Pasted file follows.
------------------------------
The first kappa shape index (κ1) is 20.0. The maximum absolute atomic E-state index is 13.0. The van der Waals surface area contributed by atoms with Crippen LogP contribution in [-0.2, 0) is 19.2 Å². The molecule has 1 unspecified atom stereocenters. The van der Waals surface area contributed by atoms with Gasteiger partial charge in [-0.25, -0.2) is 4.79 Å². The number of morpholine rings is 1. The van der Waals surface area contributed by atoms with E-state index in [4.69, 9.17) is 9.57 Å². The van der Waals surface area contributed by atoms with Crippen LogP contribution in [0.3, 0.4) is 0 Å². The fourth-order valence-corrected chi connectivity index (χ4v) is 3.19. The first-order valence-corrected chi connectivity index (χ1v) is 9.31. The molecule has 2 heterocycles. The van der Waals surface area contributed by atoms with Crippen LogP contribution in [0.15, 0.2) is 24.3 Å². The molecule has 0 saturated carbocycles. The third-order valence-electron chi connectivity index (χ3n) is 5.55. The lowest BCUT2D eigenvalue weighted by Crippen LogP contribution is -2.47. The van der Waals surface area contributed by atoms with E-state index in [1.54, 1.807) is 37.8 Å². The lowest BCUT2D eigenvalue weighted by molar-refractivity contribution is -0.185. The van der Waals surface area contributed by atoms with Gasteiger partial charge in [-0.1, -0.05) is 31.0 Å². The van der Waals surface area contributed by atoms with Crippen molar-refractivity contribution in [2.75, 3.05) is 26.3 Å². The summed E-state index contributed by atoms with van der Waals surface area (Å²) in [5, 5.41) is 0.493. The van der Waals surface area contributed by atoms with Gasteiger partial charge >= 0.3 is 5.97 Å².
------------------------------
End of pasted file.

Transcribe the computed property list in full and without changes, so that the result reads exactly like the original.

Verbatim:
The first kappa shape index (κ1) is 20.0. The maximum absolute atomic E-state index is 13.0. The van der Waals surface area contributed by atoms with Crippen LogP contribution in [-0.2, 0) is 19.2 Å². The molecule has 1 unspecified atom stereocenters. The van der Waals surface area contributed by atoms with Gasteiger partial charge in [-0.25, -0.2) is 4.79 Å². The number of morpholine rings is 1. The van der Waals surface area contributed by atoms with E-state index in [4.69, 9.17) is 9.57 Å². The van der Waals surface area contributed by atoms with Crippen LogP contribution in [0.3, 0.4) is 0 Å². The fourth-order valence-corrected chi connectivity index (χ4v) is 3.19. The first-order valence-corrected chi connectivity index (χ1v) is 9.31. The molecule has 2 heterocycles. The van der Waals surface area contributed by atoms with Crippen LogP contribution in [0.15, 0.2) is 24.3 Å². The molecule has 0 saturated carbocycles. The third-order valence-electron chi connectivity index (χ3n) is 5.55. The lowest BCUT2D eigenvalue weighted by Crippen LogP contribution is -2.47. The van der Waals surface area contributed by atoms with E-state index in [1.54, 1.807) is 37.8 Å². The lowest BCUT2D eigenvalue weighted by molar-refractivity contribution is -0.185. The van der Waals surface area contributed by atoms with Gasteiger partial charge in [-0.1, -0.05) is 31.0 Å². The van der Waals surface area contributed by atoms with Crippen molar-refractivity contribution in [2.75, 3.05) is 26.3 Å². The summed E-state index contributed by atoms with van der Waals surface area (Å²) in [5, 5.41) is 0.493. The van der Waals surface area contributed by atoms with Gasteiger partial charge >= 0.3 is 5.97 Å².